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Helicon Focus for basic focus stacking

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Helicon Focus review – focus stacking

#1 Starting with lens focus stepping

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Keith has used Helicon Focus for several years to stack multiple images. The stacking allows for increased depth of field and is particularly useful for close-up and macro photography.

Stuck indoors, like many photographers (April 2020) he’s put together a series of short reviews looking at using the Helicon software in different ways.

This first part of the review looks a simply using focus stacking, including Helicon Focus for actual stacking. Part 2 looks at moving the camera and the Stackshot rail with Helicon Remote. Part 3 looks at photographing very small objects in detail.

All of Keith’s Macro related articles and reviews are listed in their own category in the dropdown menu to  the right.

stacked photo car opened

A demo version is available from HeliconSoft

Depth of field

As your subject gets closer to the camera, the thickness of the depth of field (DOF) gets thinner, for any selected aperture. Whilst a thin DOF may look great for some creative purposes, if you’re photographing objects, it can become too small to show all you want.

The example I’ll use here is a small model car – actually brought as a present for me by my Grandmother in Alsace some time around 1970.

hand-for-scale

As you can see, it was well played with…

The photo above gives enough detail for a smallish web image, but zooming in shows that only the part of the image near my finger is sharp.

car-detail

This is at f/7.1.  I could reduce the aperture to say f/16 and get a larger DOF but I’d start losing detail through diffraction effects. This softness comes from fundamental aspects of how light behaves and can’t just be sharpened away (although sharpening software has come on tremendously – see my Sharpen AI review).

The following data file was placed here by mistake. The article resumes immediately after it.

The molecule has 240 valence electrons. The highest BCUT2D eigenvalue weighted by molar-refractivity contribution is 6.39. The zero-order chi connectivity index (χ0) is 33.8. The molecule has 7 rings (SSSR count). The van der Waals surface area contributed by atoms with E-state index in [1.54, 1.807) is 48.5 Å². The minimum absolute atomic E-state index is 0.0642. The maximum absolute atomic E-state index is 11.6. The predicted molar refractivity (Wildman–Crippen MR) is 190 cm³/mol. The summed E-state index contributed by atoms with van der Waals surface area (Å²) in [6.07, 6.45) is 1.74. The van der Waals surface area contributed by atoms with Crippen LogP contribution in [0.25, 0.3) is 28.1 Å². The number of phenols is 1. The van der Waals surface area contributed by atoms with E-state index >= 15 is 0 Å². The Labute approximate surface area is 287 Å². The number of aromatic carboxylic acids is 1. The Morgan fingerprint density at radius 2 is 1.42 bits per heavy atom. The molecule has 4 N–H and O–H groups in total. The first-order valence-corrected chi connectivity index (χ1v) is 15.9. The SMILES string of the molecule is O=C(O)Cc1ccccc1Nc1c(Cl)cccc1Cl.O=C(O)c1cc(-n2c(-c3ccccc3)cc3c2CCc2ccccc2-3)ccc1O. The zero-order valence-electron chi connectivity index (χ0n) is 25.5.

In this example I’m using a normal lens with autofocus – the Canon EF 50mm f/1.4 USM. It’s mounted on my Canon EOS RP mirrorless 26MP full frame camera.

camera-setup

The camera is mounted on a Manfrotto slide rail, but I’m not using that here other than setting the camera position. I’ll come back to camera movement in the next part.

Extension tubes get you closer

Since the EF50 F1.4 has a minimum focus distance of 45cm, I’m also using a 13mm extension tube.

Extension tubes allow many lenses to focus closer than normal, but at the cost of an increase in effective aperture. They also stop the lens focusing at infinity. When fitting one it’s always worth checking where the near and far points of focus have been moved to. Tubes can be stacked for increased magnification, but the depth of field will get increasingly thin.

extension-tube

When working close, remember that the lens focus distance shown (without tubes) is the distance from subject to sensor plane, not the front of the lens. Where’s the sensor plane? Its position is shown by that dark mark just below the ‘E’ of EOS in the photo above. It’s usually shown on cameras as a small circle with a line through it.

Tethering

Stacking needs a set of photos with the plane of focus running from front to back (or vice-versa).

Whilst you can just step focus from near to far and take photos, it’s far easier (and more accurate) to get software to do this for you. I’m using Canon’s free EOS Utility software, but many other camera makers provide such software.

You can do focus stacking (with AF) using the Helicon Remote application. However, I’ll leave a look at that until part two where I’m mainly using it to move the camera, not the focus.

The camera is connected to my desktop Mac using a USB cable. This gives me an excellent live-view display and full control over camera settings. I generally prefer a wired connection for studio use, but outdoors or in busy environments a wireless connection is fine, and depending on camera/devices may let you control the camera from a phone or tablet.

view f1.4

The default view is with the lens wide open at f/1.4. As you can see, the usable depth of field is very thin.

Even going to f/8 shows distinct softness at the front and rear of the car.

view f/8

Note the histogram in the lower RH corner – this is excellent for checking exposure and showing any clipped highlights.

The car is lit with two CFL flat panel lights, but LED lamps would be fine.

I’ve looked at various light sources for experimenting with such photography [see the ‘Lighting‘ category of articles/reviews] and have quite a lot of information about getting accurate colour for shots.

Any photos I take are saved directly to my computer.

saving files